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Barbara Bush

Barbara Bush is a former First Lady of the United States (1989-93), wife of President George Bush, and mother of President George W. Bush.

As First Lady, Barbara Bush campaigned to eliminate illiteracy in America. In 1989, she founded the Barbara Bush Foundation for Family Literacy, which works to eradicate illiteracy.

Barbara Bush
Barbara Bush
Biographical fast facts

Full, original or maiden name at birth: Barbara Pierce

Date, time and place of birth: June 8, 1925, Booth Memorial Hospital, New York City, New York, U.S.A. *

Date, place and cause of death: (Alive as of 2012)

Marriage
Spouse: George Bush (m. January 6, 1945 - present)
Wedding took place at the First Presbyterian Church, Rye, New York, U.S.A.**

Family/Relatives
Siblings: James Pierce (b. January 28, 1922, Booth Memorial Hospital, New York City, New York - d. November 15, 1993, Chicago, Illinois, of cancer)
Scott Pierce (b. August 18th, 1930) (brothers)

Sister: Martha Pierce (b. April 21, 1920, Booth Memorial Hospital, New York City, New York - d. November 13, 1999, Bloomfield, Connecticut)

Children
Sons: George Walker Bush (b. July 6, 1946, at 7:26 a.m., New Haven, Connecticut)
John Ellis Bush (known as Jeb Bush) (b. February 11, 1953, Midland, Texas)
Neil Mallon Bush (b. January 22, 1955, Midland, Texas)
Marvin Pierce Bush (b. October 22, 1956)

Daughters: Pauline Robinson "Robin" Bush (b. the evening of December 20, 1949, St. Francis Hospital, Lynwood, California - d. October 11, 1953, Memorial Sloan-Kettering Hospital, New York City, New York, of leukemia)
Dorothy Walker Bush (known as Doro Bush) (b. August 18, 1959)

Parents
Father: Marvin Pierce (a magazine publisher) (b. June 17, 1893, Sharpsville, Mercer County, Pennsylvania - d. July 17, 1969, Rye, Westchester County, New York)
Mother: Pauline (Robinson) Pierce (b. April 1896, Union County, Ohio - d. September 23, 1949, Westchester County, New York, in an auto accident)

Error corrections or clarifications

* Barbara Bush was NOT born in "Rye, New York" as most sources report.

Incredibly, most trustworthy publications get Barbara Bush's place of birth wrong.

All of the following publications, in some past editions, erroneously claim Mrs. Bush was born in "Rye, New York." (She was raised in Rye, New York, but was born in New York City.)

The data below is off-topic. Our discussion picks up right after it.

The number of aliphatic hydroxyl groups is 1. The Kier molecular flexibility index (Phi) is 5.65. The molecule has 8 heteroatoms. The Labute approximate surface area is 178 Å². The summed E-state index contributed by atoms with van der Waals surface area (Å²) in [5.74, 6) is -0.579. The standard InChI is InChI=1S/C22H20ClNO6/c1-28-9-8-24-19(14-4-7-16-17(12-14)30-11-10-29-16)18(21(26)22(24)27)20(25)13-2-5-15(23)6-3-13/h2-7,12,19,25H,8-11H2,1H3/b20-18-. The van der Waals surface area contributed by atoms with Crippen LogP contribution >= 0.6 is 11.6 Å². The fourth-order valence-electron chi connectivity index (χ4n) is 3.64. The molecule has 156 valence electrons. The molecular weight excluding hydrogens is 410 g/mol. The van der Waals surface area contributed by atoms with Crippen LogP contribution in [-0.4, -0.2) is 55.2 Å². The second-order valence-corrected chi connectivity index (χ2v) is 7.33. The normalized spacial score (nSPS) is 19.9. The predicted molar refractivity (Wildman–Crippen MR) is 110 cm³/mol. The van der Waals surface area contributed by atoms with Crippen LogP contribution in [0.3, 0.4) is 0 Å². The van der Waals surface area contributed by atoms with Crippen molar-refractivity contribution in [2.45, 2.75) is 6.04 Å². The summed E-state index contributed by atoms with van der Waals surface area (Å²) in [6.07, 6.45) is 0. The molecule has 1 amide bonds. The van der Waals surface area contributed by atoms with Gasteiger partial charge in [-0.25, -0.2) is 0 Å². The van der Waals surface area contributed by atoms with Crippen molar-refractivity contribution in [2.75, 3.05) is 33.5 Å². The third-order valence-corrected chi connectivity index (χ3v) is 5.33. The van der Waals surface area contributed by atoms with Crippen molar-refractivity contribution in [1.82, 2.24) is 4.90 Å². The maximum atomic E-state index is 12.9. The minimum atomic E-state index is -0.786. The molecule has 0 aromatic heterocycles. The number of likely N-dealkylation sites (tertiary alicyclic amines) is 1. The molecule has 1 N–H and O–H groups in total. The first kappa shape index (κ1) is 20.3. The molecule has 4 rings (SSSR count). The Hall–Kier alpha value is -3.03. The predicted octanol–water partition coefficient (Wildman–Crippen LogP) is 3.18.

Chase's Calendar of Events

Daily Celebrity Almanac by Bob Barry

Encyclopedia Britannica

People Entertainment Almanac

Who's Who in America

World Almanac and Book of Facts

The World Almanac of First Ladies

and many, many more!

It is not our intent to denigrate these fine publications, but merely to point out the above inaccuracy to prevent further dissemination of the erroneous data.


Source information for this correction includes Barbara Bush herself, who discussed the fact she was born in New York City on page 5 of her autobiography, Barbara Bush: A Memoir (1994): "I was born in New York City in 1925, the daughter of Marvin and Pauline Pierce." Her autobiography also confirms that her sister Martha, and brother James, were both born at the same New York City hospital as she.

Simply Barbara Bush: A portrait of America's candid first lady, by Donnie Radcliffe, also confirms that her birth took place at Booth Memorial in New York City: "The family had moved to Rye, New York, shortly before she was born, but her mother's obstetrician practiced one month a year at Booth Memorial, a maternity hospital on Manhattan's Lower East Side operated by the Salvation Army primarily--but not exclusively--for unwed mothers."


** A biography of her husband, George Bush: An Intimate Portrait, by Fitzhugh Green (1990), erroneously states George and Barbara were married in "Greenwich, Connecticut." Both George Bush's autobiography, Looking Forward (1987), and Barbara Bush's autobiography, Barbara Bush: A Memoir (1994), specifically confirm their marriage took place at the First Presbyterian Church, in Rye, New York.

Biography